Sarah Mardini was born and raised in Damascus in Syria. From a young age, she and her sister Yrsa, were competitive swimmers, coached by their father and hoped to compete on an international level. When violence erupted in Damascus during the Syrian Civil War, the family lost their family home, and attempted to keep moving to avoid the ensuing violence. By 2015, fearing for their safety, the family decided to flee Syria and to build a new life in Europe. The family travelled to Turkey and boarded an inflatable boat to reach Greece. Disaster struck when the heavily overcrowded boat’s engine stopped working and started to sink. Many of those onboard were not able to swim. As lifeguards as well as professional swimmers, Sarah and her sister, Yrsa, along with two other men, jumped into the ocean and pushed the boat through the rough Aegean sea for the next 3.5 hours to safely in Lesbos. They saved 18 people onboard and were hailed as heroes by the international press.
Once in Greece, Sarah and her sister travelled the long and dangerous journey through Greece, Macedonia, Serbia, Hungary, and Austria, to finally arrive in Berlin, Germany, where they lived in a refugee camp for 8 months and successfully claimed asylum. However, Sarah was determined that no one else would experience what she had in her crossing in 2015. She wanted to help others. This led her to return to Lesbos a year later, to volunteer as a search and rescue swimmer and Arabic translator for a Greek non-profit, the Emergency Response Center International (ERCI). She went on to volunteer with ERCI for 2 years on and off, putting on hold her university studies at Bard College in Berlin.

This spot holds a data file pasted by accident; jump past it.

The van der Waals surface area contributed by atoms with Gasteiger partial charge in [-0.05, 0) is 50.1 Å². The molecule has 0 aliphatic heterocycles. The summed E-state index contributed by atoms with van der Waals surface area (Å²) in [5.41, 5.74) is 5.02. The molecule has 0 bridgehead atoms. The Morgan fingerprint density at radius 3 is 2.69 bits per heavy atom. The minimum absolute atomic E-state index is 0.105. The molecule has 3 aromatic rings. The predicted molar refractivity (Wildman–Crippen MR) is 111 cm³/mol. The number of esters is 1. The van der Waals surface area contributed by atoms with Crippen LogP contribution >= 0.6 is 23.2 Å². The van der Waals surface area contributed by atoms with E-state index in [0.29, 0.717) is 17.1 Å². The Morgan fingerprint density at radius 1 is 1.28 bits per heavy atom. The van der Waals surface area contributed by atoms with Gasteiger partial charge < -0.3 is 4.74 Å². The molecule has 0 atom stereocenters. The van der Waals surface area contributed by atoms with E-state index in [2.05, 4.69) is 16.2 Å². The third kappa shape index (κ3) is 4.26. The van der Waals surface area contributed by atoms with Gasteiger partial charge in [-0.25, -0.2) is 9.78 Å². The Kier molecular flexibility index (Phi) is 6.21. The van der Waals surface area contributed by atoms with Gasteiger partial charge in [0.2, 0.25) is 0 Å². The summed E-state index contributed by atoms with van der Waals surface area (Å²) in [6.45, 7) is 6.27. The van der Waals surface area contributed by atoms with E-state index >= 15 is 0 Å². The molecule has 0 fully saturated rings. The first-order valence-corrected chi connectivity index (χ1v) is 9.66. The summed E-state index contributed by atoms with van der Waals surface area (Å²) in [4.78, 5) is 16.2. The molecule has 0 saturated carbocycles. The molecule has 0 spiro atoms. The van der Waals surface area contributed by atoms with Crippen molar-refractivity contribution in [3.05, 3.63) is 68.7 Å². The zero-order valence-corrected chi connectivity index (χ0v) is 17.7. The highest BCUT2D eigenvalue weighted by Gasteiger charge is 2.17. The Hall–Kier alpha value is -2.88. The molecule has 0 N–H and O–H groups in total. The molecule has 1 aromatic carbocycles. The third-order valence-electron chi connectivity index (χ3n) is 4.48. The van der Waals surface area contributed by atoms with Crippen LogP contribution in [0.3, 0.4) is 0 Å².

In August 2018, Sarah was flying back to Berlin from Lesbos, when she was suddenly arrested by Greek police officers on charges of human smuggling, being part of a criminal organisation, espionage and money laundering. To Sarah’s horror, she spent 3 and a half months in jail before being released on bail in December 2018. Sarah’s arrest and incarceration was heavily criticised by the Human Rights Watch, Amnesty International, other watchdog groups and the press. Sarah’s arrest amongst other humanitarian workers reflects a hardening attitude of European authorities towards humanitarian activities that assist refugees and migrants. Despite the case against Sarah still being open, Sarah has returned to Berlin and resumed her studies at Bard College.